The Consumer Price Index for All Urban Consumers (CPI-U) for Washington-Baltimore edged down 0.2 percent over the last two months, the U.S. Bureau of Labor Statistics reported today. Regional Commissioner Sheila Watkins noted the decline was led by a 0.5-percent decrease in the all items less food and energy index. The food index also decreased 0.5 percent, while the energy index rose 4.2 percent since May. (Data in this report are not seasonally adjusted. Accordingly, month-to-month changes may reflect the impact of seasonal influences.)

Over the last 12 months, the CPI-U edged up 0.2 percent, due almost entirely to a 1.6-percent rise in the all items less food and energy index. (See chart 1 and table A.) Since July 2014, the food index rose 0.5 percent, while the energy index dropped 14.4 percent. (See table 1.)

 Chart 1. Over-the-year percent change in CPI-U, Washington, D.C., July 2012-July 2015

Food

After increasing 0.4 percent in May, the food index decreased 0.5 percent over the last two months. Prices for food at home declined 0.9 percent as prices were lower for various items including other fresh fruits and ham. Prices for food away from home inched up 0.1 percent.

Food prices rose 0.5 percent over the year due to higher prices for food away from home (2.3 percent). Conversely, prices for food at home declined 1.0 percent since last July.

Energy

The energy index, which includes prices for household and transportation fuels, rose 4.2 percent since May, led by a 9.2-percent increase in electricity prices. Gasoline prices also increased over the last two months, up 4.3 percent, while utility (piped) gas service prices were lower, down 11.6 percent.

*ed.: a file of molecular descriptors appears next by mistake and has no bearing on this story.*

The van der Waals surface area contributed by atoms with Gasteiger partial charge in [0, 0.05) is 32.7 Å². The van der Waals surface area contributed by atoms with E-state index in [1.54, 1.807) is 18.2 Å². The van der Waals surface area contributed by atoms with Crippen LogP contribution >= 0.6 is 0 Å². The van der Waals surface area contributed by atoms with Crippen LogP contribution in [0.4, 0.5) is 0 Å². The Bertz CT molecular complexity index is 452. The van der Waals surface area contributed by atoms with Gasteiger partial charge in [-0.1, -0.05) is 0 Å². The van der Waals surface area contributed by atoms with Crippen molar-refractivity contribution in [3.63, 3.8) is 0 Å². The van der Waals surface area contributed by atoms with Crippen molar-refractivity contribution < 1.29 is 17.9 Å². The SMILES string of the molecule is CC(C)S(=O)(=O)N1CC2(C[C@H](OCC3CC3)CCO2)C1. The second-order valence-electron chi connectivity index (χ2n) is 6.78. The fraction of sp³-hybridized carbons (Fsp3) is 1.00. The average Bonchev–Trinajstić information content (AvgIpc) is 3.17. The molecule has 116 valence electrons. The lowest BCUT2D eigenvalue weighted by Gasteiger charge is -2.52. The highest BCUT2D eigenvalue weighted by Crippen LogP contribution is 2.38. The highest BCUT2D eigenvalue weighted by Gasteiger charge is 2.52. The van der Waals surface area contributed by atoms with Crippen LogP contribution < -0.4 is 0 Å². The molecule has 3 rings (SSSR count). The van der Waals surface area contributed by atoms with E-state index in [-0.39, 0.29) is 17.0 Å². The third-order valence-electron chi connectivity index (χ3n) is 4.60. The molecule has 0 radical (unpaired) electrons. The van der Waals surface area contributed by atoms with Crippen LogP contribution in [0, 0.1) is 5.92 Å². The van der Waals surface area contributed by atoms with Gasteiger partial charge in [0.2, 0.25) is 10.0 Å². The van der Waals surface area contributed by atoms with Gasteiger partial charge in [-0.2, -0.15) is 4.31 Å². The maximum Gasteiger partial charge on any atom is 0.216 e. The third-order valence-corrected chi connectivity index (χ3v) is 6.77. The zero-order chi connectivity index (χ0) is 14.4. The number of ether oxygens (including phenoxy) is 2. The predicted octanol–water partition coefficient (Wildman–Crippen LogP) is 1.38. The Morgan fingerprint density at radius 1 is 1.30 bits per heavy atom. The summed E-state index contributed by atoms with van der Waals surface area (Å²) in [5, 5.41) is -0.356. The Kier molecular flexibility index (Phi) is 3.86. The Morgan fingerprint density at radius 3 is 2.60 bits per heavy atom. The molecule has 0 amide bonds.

Energy prices fell 14.4 percent over the year, led by a 24.1-percent drop in gasoline prices. Utility (piped) gas service prices also declined since July 2014, down 15.6 percent, while electricity prices rose 2.9 percent.

All items less food and energy

The index for all items less food and energy decreased 0.5 percent since May. The decline was led by a larger-than-usual seasonal decrease in apparel prices, down 10.7 percent—the index’s largest two-month decline since its inception in 1996. Moderating the decline in the all items less food and energy index were higher prices for shelter (0.5 percent) and education and communication (0.8 percent) over the last two months.

Since July 2014, the index for all items less food and energy rose 1.6 percent. The increase was due largely to an over-the-year rise in shelter prices (3.2 percent), as the owners’ equivalent rent of residences index was up 3.4 percent. Lower prices for apparel (-6.9 percent) moderated the increase in the all items less food and energy index since last July.

Table A. Washington, D.C. CPI-U 2-month and 12-month percent changes, all items index, not seasonally adjusted
Month 2011 2012 2013 2014 2015
2-month 12-month 2-month 12-month 2-month 12-month 2-month 12-month 2-month 12-month

January

1.0 2.3 0.4 2.7 0.1 1.8 0.4 1.9 -1.0 -0.2

March

1.2 3.0 1.3 2.8 0.9 1.4 0.6 1.6 1.0 0.2

May

1.0 3.9 0.1 1.8 -0.2 1.2 0.4 2.2 0.6 0.4

July

0.1 4.1 -0.2 1.4 0.5 1.9 0.0 1.7 -0.2 0.2

September

-0.1 3.4 1.3 2.8 0.6 1.2 0.2 1.3    

November

-0.1 3.3 -0.7 2.1 -0.2 1.7 -0.4 1.2    

The Consumer Price Index for September 2015 is scheduled to be released on Thursday, October 15, 2015, at 8:30 a.m. (EDT).


Technical Note

The Consumer Price Index for Washington-Baltimore is published bi-monthly. The Consumer Price Index (CPI) is a measure of the average change in prices over time in a fixed market basket of goods and services. The Bureau of Labor Statistics publishes CPIs for two population groups: (1) a CPI for All Urban Consumers (CPI-U) which covers approximately 89 percent of the total population and (2) a CPI for Urban Wage Earners and Clerical Workers (CPI-W) which covers approximately 28 percent of the total population. The CPI-U includes, in addition to wage earners and clerical workers, groups such as professional, managerial, and technical workers, the self-employed, short-term workers, the unemployed, and retirees and others not in the labor force.